the story: Troi attempts to figure out why no one can achieve REM sleep.
similar to: We'll skip this one.
my thoughts: When talk about bad episodes, they normally focus on concepts that just didn't work for them, such as someone stealing "Spock's Brain," or Next Generation characters appearing in Enterprise's final episode ("These Are the Voyages..."). They rarely bring up clunkers like "Night Terrors." I have no idea why.
This is the kind of episode that can be summed up in one sequence: Troi floating in space, crying "Where aaaaare youuuuu?"
And I will let that set in for a moment.
Apparently it was a nightmare to shoot. When the nightmare in shooting completely translates to the screen, you know there's a problem. Those same fans often bring up Star Trek V: The Final Frontier as the worst film in part because they have little faith in it creatively (William Shatner directs, is plague by the perennial Star Trek movie problem of not having enough time to finish his vision; see also: Star Trek: The Motion Picture, another favorite among chatter about the worst of the franchise). Yet to actually watch Final Frontier, you can quibble about special effects not being impressive enough or creative choices, but nothing you see on the screen is nearly as bad as the image described above from "Night Terrors."
So to me, that's what defines bad Star Trek.
The episode in general is horribly uninspired, the franchise on autopilot, as riddled with tropes and devoid of real character content as you can get. I don't pin this on the character of Troi, but Next Generation's habit of forgetting that, generally, it did characters far better than the original series. No, I'm not talking the affinity and familiarity of Kirk, Bones, or Spock. But about depth of characterization. And there's just no depth here at all. Poor Miles and Keiko O'Brien are so soon reduced to story fodder it's like the episode was trying to take a huge step back for the series. Worf contemplating suicide? For any other time he was feeling low, this is just a mockery of his character.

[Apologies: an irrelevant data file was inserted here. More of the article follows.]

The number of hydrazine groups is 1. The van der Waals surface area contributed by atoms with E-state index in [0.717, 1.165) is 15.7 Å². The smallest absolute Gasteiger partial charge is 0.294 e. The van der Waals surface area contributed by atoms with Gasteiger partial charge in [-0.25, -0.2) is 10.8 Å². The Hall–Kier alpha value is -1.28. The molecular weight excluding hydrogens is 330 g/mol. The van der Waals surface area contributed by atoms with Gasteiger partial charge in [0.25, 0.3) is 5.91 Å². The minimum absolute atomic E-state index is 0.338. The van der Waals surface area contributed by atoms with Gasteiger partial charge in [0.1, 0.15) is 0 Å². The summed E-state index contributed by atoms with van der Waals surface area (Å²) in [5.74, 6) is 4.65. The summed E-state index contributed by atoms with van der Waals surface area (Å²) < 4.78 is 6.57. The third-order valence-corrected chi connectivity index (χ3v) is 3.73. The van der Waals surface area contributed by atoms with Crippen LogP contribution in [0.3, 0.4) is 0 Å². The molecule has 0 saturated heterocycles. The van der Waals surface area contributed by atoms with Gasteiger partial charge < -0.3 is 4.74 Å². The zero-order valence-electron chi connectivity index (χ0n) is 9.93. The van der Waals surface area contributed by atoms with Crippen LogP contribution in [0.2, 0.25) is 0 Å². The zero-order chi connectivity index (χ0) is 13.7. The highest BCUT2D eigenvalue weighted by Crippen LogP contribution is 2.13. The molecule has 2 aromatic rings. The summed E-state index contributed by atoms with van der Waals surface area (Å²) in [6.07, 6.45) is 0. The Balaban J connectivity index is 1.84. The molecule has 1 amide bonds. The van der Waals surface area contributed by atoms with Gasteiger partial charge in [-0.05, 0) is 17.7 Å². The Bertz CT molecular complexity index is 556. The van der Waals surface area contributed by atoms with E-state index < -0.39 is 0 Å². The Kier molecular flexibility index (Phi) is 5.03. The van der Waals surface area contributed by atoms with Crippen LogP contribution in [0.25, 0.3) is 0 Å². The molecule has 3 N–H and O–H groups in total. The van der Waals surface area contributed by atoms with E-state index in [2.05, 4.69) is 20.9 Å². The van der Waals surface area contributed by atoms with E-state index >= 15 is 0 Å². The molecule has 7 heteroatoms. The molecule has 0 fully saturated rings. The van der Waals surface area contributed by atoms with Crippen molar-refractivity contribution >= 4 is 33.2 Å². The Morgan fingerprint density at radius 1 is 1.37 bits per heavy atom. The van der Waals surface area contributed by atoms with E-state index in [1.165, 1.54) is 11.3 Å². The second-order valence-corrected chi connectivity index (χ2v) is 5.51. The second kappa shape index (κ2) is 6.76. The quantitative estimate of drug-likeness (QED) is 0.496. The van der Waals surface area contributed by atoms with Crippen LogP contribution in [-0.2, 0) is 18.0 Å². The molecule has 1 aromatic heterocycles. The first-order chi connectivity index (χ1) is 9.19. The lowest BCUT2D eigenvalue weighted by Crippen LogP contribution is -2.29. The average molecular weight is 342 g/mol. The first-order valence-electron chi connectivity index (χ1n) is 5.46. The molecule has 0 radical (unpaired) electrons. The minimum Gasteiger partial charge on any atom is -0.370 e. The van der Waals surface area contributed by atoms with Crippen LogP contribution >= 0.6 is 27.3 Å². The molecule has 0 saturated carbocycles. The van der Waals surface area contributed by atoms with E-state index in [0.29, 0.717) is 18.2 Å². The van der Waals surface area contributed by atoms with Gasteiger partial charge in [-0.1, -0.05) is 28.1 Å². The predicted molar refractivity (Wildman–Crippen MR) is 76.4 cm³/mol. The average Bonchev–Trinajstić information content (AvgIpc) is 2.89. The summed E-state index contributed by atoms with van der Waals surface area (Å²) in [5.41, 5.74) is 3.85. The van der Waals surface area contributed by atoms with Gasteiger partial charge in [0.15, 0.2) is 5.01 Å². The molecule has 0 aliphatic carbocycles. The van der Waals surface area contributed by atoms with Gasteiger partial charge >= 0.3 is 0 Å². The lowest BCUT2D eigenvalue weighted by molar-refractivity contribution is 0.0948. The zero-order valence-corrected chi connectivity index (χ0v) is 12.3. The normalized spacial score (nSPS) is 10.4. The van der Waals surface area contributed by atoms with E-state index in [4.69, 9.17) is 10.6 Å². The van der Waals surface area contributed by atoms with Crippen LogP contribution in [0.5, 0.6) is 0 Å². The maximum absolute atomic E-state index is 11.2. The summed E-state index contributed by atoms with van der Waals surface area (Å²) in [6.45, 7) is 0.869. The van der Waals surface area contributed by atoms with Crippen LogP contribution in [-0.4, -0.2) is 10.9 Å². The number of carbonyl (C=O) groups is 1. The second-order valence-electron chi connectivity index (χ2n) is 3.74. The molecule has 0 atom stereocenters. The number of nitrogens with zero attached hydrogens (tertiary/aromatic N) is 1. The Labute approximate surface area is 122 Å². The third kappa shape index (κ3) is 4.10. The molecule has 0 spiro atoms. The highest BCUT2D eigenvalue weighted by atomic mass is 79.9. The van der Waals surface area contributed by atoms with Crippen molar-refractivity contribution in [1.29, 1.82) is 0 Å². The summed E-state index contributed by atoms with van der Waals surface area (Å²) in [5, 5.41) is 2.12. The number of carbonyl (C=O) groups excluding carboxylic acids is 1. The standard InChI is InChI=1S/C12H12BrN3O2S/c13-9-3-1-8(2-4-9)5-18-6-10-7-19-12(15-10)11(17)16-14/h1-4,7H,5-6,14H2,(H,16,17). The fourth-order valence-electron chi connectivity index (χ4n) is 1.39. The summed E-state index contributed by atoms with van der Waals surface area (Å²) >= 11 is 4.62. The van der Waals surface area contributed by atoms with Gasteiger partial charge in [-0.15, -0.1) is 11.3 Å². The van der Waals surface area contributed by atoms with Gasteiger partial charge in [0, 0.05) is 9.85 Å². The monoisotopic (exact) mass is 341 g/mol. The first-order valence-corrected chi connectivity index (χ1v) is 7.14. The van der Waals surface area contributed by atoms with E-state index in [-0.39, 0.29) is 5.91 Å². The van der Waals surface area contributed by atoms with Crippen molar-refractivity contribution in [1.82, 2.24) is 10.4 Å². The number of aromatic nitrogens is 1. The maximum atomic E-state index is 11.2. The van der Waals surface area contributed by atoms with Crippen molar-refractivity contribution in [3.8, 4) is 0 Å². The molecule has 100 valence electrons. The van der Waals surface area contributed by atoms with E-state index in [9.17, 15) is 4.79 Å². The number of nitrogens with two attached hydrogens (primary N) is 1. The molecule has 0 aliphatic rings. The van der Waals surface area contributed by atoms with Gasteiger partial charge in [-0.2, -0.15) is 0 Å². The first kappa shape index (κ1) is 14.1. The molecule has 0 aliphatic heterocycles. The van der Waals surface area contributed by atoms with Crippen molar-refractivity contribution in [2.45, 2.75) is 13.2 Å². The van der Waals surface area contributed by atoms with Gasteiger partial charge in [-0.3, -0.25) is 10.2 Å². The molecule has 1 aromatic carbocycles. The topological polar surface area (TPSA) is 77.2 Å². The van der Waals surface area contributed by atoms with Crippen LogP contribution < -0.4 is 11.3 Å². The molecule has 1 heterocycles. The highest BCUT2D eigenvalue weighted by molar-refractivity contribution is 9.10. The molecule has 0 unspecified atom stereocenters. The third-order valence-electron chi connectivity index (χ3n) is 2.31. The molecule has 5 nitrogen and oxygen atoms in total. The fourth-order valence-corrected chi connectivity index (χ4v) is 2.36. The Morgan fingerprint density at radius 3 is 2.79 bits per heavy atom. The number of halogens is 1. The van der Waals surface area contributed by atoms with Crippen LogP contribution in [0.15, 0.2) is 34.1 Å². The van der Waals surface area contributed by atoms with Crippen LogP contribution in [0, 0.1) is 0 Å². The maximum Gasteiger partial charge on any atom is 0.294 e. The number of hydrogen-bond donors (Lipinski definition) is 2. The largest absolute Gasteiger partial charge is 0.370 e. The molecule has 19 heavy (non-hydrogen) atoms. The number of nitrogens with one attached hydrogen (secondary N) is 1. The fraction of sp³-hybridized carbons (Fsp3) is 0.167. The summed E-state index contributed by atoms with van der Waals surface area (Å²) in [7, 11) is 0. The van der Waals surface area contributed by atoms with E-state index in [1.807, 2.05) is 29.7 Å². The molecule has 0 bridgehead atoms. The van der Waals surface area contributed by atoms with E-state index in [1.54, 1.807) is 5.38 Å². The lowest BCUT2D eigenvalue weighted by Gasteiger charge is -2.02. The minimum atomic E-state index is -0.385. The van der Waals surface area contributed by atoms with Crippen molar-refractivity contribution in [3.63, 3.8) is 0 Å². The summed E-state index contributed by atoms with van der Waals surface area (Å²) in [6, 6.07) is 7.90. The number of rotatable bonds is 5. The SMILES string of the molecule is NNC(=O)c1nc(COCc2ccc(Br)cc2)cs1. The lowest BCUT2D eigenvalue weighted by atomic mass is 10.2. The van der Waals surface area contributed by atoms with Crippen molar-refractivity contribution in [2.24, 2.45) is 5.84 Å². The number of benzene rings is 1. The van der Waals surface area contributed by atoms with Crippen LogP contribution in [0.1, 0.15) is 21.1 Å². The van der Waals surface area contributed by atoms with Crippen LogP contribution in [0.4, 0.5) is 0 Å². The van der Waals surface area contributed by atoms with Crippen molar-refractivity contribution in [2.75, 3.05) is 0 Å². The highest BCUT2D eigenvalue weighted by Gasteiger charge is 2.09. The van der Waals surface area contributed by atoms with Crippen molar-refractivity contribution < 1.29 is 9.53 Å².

It's that bad. And worse, it doesn't even try to play along with established character traits. Troi is half-Betazed. The guy who technically leads her to the terrible sequence is a full Betazed. Yet he spends the entire time comatose, and the best way he can communicate is enigmatically? It's just bad storytelling.
Next Generation unquestionably features a certain level of quality storytelling over all. And yet, sometimes it was far too comfortable in taking it easy. Fans bellowed that later series (Voyager, Enterprise) coasted on good will (and sputtered because they both used it up quickly), but that very level of quality was evident well before they ever made the air. And the second season of this series at its creative peak (generally agreed to have begun in the third season) releasing material of this poor caliber is just insulting.
Yet the fans...You get the point. "Night Terrors" is kind of like the barometer of bad in Star Trek. If you can somehow stomach it, if you find it easy to gloss over, then your ability to judge the franchise objectively is completely compromised. It's the kind of episode you would rather the uninitiated not sample as their first taste of Star Trek. Because it will forever bias them, too, unquestionably.
If you want to know what kind of fan I am, just read this review. Typically, I don't react to episodes like this. There are some fans who made it a habit to react to whole series this way. That's just ridiculous. But there are episodes truly deserving that ire. Such as this one.
(For those wondering if the season as a whole completely degenerates, it doesn't. There are some really good episodes coming up!)
Colm Meaney (O'Brien)
Rosalind Chao (Keiko)
Whoopi Goldberg (Guinan)